By Evan Lehner
The final week of the School of Architecture’s 2019 Spring Lecture Series kicked off on Monday 25 March with Louis Becker, design principal and partner at Henning Larsen Architecture. Becker’s talk, “Nordic Aesthetics and Research-based Design,” dealt with the use of scientific research tools, project-based design research, knowledgeable partnerships, and the human senses to create sustainable places that facilitate human interaction and foster their own identities.
Operating several offices around the globe, Henning Larsen seeks to spread its progressive, Scandinavian-based design approach to every continent. Becker asserts that this is a time of complex challenges for architects. The position of the architect, he argues, should “regain the role of the playmaker.” To create art that can be identified with places and times, Henning Larsen’s team starts with thorough and comprehensive research. The fundamental goal of the firm’s work is to encourage human interaction, and this must be deliberately considered at all scales and stages of design. The firm on its own cannot claim universal expertise in these areas, and so in order to genuinely comprehend each site’s context the firm hires industrial PhD students and maintains a network of professionals around the world. The architect has forfeited the role of master sketcher, and is now the conductor tying together elements, yet listening to them too. Henning Larsen’s design methodology is meticulous, but the information garnered leads to new ideas and knowledge, which the firm shares with the public through published books.
Creating architecture that is suitable for both the urban and environmental contexts of a site is of paramount concern for Henning Larsen. While projects come in a variety of locations and with a host of challenges, Henning Larsen embraces such challenges as a chance to grow and curate their design processes to deliver a superior final product. A common enemy on many of Henning Larsen’s rugged project sites is wind. The Klaksvik City Center, Etobicoke Civic Center, and University of Cincinnati’s Business Building all deal with wind as an inhibitor to human interaction. The Etobicoke Civic Center, in particular, has to deal with wind on a massive urban scale. Located in Toronto, the building is set to become a gathering space for many cultures. An extensive analysis of the site led to the overall scheme of the building as a windshield. During this tumultuous time in political history, the building expresses the meaning of democracy by emphasizing space and transparency.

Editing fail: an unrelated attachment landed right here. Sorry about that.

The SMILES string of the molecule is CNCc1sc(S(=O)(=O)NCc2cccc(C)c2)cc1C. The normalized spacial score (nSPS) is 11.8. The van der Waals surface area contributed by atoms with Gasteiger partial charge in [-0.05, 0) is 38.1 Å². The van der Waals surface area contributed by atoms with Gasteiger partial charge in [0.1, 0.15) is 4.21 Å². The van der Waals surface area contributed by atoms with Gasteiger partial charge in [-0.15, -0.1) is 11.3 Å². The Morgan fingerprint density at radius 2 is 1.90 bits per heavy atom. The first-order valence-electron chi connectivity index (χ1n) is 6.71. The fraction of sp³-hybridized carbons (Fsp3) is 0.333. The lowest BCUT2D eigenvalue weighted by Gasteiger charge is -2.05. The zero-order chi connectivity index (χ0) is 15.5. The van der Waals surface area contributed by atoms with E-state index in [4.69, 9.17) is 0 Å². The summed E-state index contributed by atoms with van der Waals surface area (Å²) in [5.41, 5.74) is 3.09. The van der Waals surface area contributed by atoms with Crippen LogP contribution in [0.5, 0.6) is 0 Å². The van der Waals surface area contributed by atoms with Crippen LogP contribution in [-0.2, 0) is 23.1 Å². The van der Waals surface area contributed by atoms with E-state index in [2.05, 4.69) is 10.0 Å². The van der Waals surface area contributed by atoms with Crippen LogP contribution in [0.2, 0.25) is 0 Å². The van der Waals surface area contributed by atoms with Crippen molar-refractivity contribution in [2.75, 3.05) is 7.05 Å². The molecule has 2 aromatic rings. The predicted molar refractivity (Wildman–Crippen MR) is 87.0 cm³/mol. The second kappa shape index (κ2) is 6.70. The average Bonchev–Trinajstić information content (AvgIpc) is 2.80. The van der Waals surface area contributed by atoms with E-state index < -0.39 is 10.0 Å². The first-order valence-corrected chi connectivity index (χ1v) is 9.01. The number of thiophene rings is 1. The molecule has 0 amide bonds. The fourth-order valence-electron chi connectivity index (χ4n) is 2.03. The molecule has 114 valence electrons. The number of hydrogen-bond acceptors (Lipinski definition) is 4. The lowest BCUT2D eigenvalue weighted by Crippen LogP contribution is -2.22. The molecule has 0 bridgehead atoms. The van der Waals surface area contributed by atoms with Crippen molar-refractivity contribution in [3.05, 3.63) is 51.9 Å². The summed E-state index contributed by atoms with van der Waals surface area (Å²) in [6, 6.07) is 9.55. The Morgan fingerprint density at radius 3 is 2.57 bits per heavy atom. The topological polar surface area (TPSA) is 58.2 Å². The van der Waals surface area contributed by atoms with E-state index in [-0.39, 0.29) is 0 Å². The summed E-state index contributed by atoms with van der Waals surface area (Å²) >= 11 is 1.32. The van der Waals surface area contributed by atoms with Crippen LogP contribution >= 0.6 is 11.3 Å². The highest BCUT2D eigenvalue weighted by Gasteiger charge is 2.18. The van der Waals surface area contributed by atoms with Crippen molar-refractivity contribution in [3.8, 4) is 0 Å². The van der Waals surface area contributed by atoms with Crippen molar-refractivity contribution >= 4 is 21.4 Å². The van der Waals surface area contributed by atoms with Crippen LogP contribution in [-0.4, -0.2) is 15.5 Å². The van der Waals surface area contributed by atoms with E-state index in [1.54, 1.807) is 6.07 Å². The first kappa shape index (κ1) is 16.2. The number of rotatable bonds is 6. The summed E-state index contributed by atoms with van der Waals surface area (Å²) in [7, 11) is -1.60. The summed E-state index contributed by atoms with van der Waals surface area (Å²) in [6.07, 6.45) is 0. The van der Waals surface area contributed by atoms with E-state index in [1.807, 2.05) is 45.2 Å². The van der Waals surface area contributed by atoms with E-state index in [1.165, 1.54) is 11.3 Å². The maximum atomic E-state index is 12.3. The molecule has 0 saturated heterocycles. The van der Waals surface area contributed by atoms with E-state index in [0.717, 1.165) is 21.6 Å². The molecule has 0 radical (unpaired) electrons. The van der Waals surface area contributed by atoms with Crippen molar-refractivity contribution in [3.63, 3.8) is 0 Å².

Perhaps the most challenge-laden project the firm has worked on to date is the Harpa Concert Hall and Conference Center in Reykjavik, Iceland. Not only was wind a challenge, but the building also borders the ocean in a bitterly cold climate that endures 19-hour-long nights during the winter months. The monumental building’s “quasi-brick” facade pays homage to Iceland’s characteristic basalt rocks. Taking a cue from its namesake Harpa, the Icelandic term for the first month of spring, the building glows like a gem on the city’s coastline by harvesting light from the sun during the day and emitting it back at night. A sign of brighter times ahead, the building is a beacon of light illuminating a city shrouded in darkness for much of the year. The building has quickly become a gathering place for local residents as well as international travelers, and houses a variety of meeting and socializing spaces, which host everything from concerts and conferences to yoga classes. Through rigorous design processes and contextual understanding, Henning Larsen has created a diverse and valued gathering place, and ultimately established Iceland’s greatest architectural identity.
Evan Lehner is a third-year Bachelor of Architecture student in the Carnegie Mellon University School of Architecture.